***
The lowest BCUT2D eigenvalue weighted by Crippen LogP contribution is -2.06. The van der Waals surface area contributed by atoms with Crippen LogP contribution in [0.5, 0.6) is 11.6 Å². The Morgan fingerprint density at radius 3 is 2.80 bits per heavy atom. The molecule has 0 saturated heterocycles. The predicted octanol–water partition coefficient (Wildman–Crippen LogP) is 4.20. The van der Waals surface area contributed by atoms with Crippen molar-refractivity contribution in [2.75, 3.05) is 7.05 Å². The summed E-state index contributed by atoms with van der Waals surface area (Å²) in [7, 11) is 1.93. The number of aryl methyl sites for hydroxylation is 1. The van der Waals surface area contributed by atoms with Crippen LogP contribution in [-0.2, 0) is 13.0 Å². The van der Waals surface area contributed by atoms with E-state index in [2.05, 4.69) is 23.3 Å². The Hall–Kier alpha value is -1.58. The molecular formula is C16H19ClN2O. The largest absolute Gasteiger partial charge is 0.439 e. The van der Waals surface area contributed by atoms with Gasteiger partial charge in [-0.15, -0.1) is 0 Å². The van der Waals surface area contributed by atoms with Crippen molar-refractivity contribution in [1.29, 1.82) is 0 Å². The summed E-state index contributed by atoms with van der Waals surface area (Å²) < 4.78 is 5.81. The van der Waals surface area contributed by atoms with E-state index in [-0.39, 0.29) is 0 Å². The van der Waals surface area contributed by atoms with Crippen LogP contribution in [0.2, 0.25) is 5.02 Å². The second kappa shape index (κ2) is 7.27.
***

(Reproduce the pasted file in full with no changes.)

The lowest BCUT2D eigenvalue weighted by Crippen LogP contribution is -2.06. The van der Waals surface area contributed by atoms with Crippen LogP contribution in [0.5, 0.6) is 11.6 Å². The Morgan fingerprint density at radius 3 is 2.80 bits per heavy atom. The molecule has 0 saturated heterocycles. The predicted octanol–water partition coefficient (Wildman–Crippen LogP) is 4.20. The van der Waals surface area contributed by atoms with Crippen molar-refractivity contribution in [2.75, 3.05) is 7.05 Å². The summed E-state index contributed by atoms with van der Waals surface area (Å²) in [7, 11) is 1.93. The number of aryl methyl sites for hydroxylation is 1. The van der Waals surface area contributed by atoms with Crippen LogP contribution in [-0.2, 0) is 13.0 Å². The van der Waals surface area contributed by atoms with E-state index in [2.05, 4.69) is 23.3 Å². The Hall–Kier alpha value is -1.58. The molecular formula is C16H19ClN2O. The largest absolute Gasteiger partial charge is 0.439 e. The van der Waals surface area contributed by atoms with Gasteiger partial charge in [-0.15, -0.1) is 0 Å². The van der Waals surface area contributed by atoms with Crippen molar-refractivity contribution in [1.29, 1.82) is 0 Å². The summed E-state index contributed by atoms with van der Waals surface area (Å²) < 4.78 is 5.81. The van der Waals surface area contributed by atoms with E-state index in [-0.39, 0.29) is 0 Å². The van der Waals surface area contributed by atoms with Crippen LogP contribution in [0.2, 0.25) is 5.02 Å². The second kappa shape index (κ2) is 7.27.